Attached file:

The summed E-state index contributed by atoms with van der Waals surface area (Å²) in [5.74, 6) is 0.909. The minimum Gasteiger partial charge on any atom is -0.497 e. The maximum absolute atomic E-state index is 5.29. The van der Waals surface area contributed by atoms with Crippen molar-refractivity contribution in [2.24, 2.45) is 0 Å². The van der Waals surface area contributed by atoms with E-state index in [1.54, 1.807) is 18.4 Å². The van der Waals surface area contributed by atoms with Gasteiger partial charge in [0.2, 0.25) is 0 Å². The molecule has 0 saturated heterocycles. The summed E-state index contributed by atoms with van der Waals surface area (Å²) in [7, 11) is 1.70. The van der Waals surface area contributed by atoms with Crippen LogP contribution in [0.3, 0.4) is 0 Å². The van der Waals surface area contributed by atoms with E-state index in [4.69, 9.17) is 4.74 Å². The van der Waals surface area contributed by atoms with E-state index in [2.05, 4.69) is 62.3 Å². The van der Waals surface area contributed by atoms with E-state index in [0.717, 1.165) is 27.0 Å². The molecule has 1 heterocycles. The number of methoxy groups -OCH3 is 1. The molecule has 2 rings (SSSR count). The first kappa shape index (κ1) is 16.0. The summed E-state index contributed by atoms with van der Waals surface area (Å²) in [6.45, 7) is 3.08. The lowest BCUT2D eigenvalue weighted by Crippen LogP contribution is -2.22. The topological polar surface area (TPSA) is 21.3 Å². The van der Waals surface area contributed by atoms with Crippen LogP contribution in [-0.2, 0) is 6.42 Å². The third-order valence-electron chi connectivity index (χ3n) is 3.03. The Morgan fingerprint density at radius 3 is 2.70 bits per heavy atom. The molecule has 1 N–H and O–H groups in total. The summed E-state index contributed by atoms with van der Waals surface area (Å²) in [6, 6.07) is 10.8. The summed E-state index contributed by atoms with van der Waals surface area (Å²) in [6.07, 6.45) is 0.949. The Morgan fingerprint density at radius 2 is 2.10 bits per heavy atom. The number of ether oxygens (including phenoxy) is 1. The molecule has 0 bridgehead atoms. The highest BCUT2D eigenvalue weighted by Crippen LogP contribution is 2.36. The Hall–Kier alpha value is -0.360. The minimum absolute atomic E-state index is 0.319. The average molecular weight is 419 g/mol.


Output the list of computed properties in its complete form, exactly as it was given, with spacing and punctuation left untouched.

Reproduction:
The summed E-state index contributed by atoms with van der Waals surface area (Å²) in [5.74, 6) is 0.909. The minimum Gasteiger partial charge on any atom is -0.497 e. The maximum absolute atomic E-state index is 5.29. The van der Waals surface area contributed by atoms with Crippen molar-refractivity contribution in [2.24, 2.45) is 0 Å². The van der Waals surface area contributed by atoms with E-state index in [1.54, 1.807) is 18.4 Å². The van der Waals surface area contributed by atoms with Gasteiger partial charge in [0.2, 0.25) is 0 Å². The molecule has 0 saturated heterocycles. The summed E-state index contributed by atoms with van der Waals surface area (Å²) in [7, 11) is 1.70. The van der Waals surface area contributed by atoms with Crippen LogP contribution in [0.3, 0.4) is 0 Å². The van der Waals surface area contributed by atoms with E-state index in [4.69, 9.17) is 4.74 Å². The van der Waals surface area contributed by atoms with E-state index in [2.05, 4.69) is 62.3 Å². The van der Waals surface area contributed by atoms with E-state index in [0.717, 1.165) is 27.0 Å². The molecule has 1 heterocycles. The number of methoxy groups -OCH3 is 1. The molecule has 2 rings (SSSR count). The first kappa shape index (κ1) is 16.0. The summed E-state index contributed by atoms with van der Waals surface area (Å²) in [6.45, 7) is 3.08. The lowest BCUT2D eigenvalue weighted by Crippen LogP contribution is -2.22. The topological polar surface area (TPSA) is 21.3 Å². The van der Waals surface area contributed by atoms with Crippen LogP contribution in [-0.2, 0) is 6.42 Å². The third-order valence-electron chi connectivity index (χ3n) is 3.03. The Morgan fingerprint density at radius 3 is 2.70 bits per heavy atom. The molecule has 1 N–H and O–H groups in total. The summed E-state index contributed by atoms with van der Waals surface area (Å²) in [6, 6.07) is 10.8. The summed E-state index contributed by atoms with van der Waals surface area (Å²) in [6.07, 6.45) is 0.949. The Morgan fingerprint density at radius 2 is 2.10 bits per heavy atom. The number of ether oxygens (including phenoxy) is 1. The molecule has 0 bridgehead atoms. The highest BCUT2D eigenvalue weighted by Crippen LogP contribution is 2.36. The Hall–Kier alpha value is -0.360. The minimum absolute atomic E-state index is 0.319. The average molecular weight is 419 g/mol.